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New Hulton Bridge Plans Included in PennDOT's 2013 Construction Schedule

This year’s PennDOT construction work will include $282 million worth of road and bridge improvement projects.

This year’s PennDOT construction work will include $282 million worth of road and bridge improvement projects that hit every corner of Allegheny County.

About half of the money being spent on road projects in the county will be spent on bridge reconstruction.

One of the most significant projects to begin this year, is the Hulton Bridge replacement in Oakmont and Harmar, according to PennDOT officials.

PennDOT District 11 Executive Dan Cessna said during a press conference last week that the project is estimated to cost between $60 million and $80 million. He said the project would begin in August and is "certainly significant for this region."

Hulton Bridge, which carries traffic over the Allegheny River between Oakmont and Harmar Township, was built in 1908 and has two lanes of traffic. According to PennDOT, the scope of work includes replacing the existing bridge with a "simple but elegant" four lane structure just upstream of the existing bridge.

The project also includes the reconstruction of the Freeport Road/Hulton Road intersection and realignment of Hulton Road at the Oakmont approach to align with the new river crossing location. An upgraded traffic signal will be placed at the intersection of Freeport and Hulton roads.

PennDOT officials have been working with Oakmont and Riverview officials to acquire property and right-of-way use to begin working on the replacement project. Officials hope to complete the project before the 2016 U.S. Open is held at the Oakmont Country Club.

Other construction plans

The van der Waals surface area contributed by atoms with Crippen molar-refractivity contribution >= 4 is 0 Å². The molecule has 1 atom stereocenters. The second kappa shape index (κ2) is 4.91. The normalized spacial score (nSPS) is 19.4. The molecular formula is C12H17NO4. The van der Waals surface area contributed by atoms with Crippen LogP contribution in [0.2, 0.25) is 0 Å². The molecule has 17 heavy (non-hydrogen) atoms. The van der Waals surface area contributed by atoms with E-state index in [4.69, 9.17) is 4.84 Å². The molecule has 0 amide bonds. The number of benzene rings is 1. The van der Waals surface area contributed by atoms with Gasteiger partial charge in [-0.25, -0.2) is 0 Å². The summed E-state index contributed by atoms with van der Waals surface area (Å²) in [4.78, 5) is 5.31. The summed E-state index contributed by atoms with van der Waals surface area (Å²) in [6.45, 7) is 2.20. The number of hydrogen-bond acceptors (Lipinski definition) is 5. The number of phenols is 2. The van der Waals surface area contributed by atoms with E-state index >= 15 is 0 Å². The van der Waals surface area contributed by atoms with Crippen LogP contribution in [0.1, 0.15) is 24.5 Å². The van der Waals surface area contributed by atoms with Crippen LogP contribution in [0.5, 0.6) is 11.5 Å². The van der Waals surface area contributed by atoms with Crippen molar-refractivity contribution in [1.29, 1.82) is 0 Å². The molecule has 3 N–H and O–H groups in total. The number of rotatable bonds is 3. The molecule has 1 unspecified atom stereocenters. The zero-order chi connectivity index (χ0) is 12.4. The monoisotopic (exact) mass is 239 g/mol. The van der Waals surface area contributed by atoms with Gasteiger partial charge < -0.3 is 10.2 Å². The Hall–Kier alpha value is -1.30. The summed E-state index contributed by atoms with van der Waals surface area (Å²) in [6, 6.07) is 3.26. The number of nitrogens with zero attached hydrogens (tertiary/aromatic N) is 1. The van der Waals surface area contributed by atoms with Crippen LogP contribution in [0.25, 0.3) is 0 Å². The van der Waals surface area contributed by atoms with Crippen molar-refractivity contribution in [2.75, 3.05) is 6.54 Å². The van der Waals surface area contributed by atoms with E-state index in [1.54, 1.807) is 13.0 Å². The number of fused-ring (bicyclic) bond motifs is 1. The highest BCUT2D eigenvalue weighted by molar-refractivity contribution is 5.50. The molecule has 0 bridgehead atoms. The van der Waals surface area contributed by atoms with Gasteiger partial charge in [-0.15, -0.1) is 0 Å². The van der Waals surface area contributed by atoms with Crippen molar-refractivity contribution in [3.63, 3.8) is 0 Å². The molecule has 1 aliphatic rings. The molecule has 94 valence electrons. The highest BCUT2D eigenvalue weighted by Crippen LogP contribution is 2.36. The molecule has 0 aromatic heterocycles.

Cessna said the “most impactful” project in the Pittsburgh area will be reconstruction of the outbound lanes of the Squirrel Tunnels. That project is expected to cost close to $50 million and will include weekend closures beginning on March 22. There will also be various single-lane closures during nights to allow for work.

Crews will begin work to remove the outbound tunnel ceiling and continue rehabilitation and preservation work on the outbound bridge over Commercial Street. When overall work is completed, vertical clearance in the eastbound tunnel will increase from 13 feet, 6 inches to 14 feet, 9 inches.

“You’re going to see a ton of work this summer,” Cessna said.

Also happening nearby this construction season:

  • Replacement of the Plum Street Bridge over Plum Creek in Verona and Oakmont.
  • Paving on Allegheny River Boulevard in Verona from James Street to Allegheny Avenue.
  • Paving on Freeport Road in Aspinwall and O'Hara from Western Avenue to Old Freeport Road.

Construction also continues on the Liberty Tunnels to finish installing the smooth wall surface that will brighten the tubes and make them easier to be cleaned. The portal is also being rebuilt to its original configuration. There will be various detours this summer, including two separate 18-day detours in each direction in August that will route traffic around the tunnels.

“We’re anxious to get the tunnels put back together so they’re easy to clean,” Cessna said.

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John Goold March 05, 2013 at 10:30 PM
Here comes the Ugly Concrete Eyesore Bridge. Instead of preserving a beautiful and unique bridge that will be a centerpiece for the transportation history of Pennsylvania and the United States Oakmont will have the same simple and elegant bridge that thousands of other communities have. Where is the outrage in the preservation people in the community or the people that want tourism? You are about to lose perhaps your most important and interesting historic item. There are ways around demolishing this bridge and people need to push them. I grew up in Marietta, OH and that town lost all its major historic automobile bridges and it is much weaker historically and athestically despite being one of the most geographical fortunate communities and the oldest permanant settlement in Ohio.
The Frustrated Pragmatist March 06, 2013 at 03:17 PM
You've got to be kidding right??? The Hulton Bridge is not "beauriful or unique" and it will certainly never be a "centerpiece for transportation history". My God, I had hot tea fly out of my nose when I read those words!!! the Glorification of outdated, delapadated, dangerous, and non-functional crap infrastructure is sometimes just too funny for words. The lousy Hulton Bridge will be replaced with a new bridge that actually serves the needs of the people crossing the bridge. You know, things like more than 2 lanes? And I for one will not miss the UGLY lavender and rust colored behemoth that only has two lanes. BRING ON THE CONCRETE EYESORE BRIDGE!!!!! The sooner the better!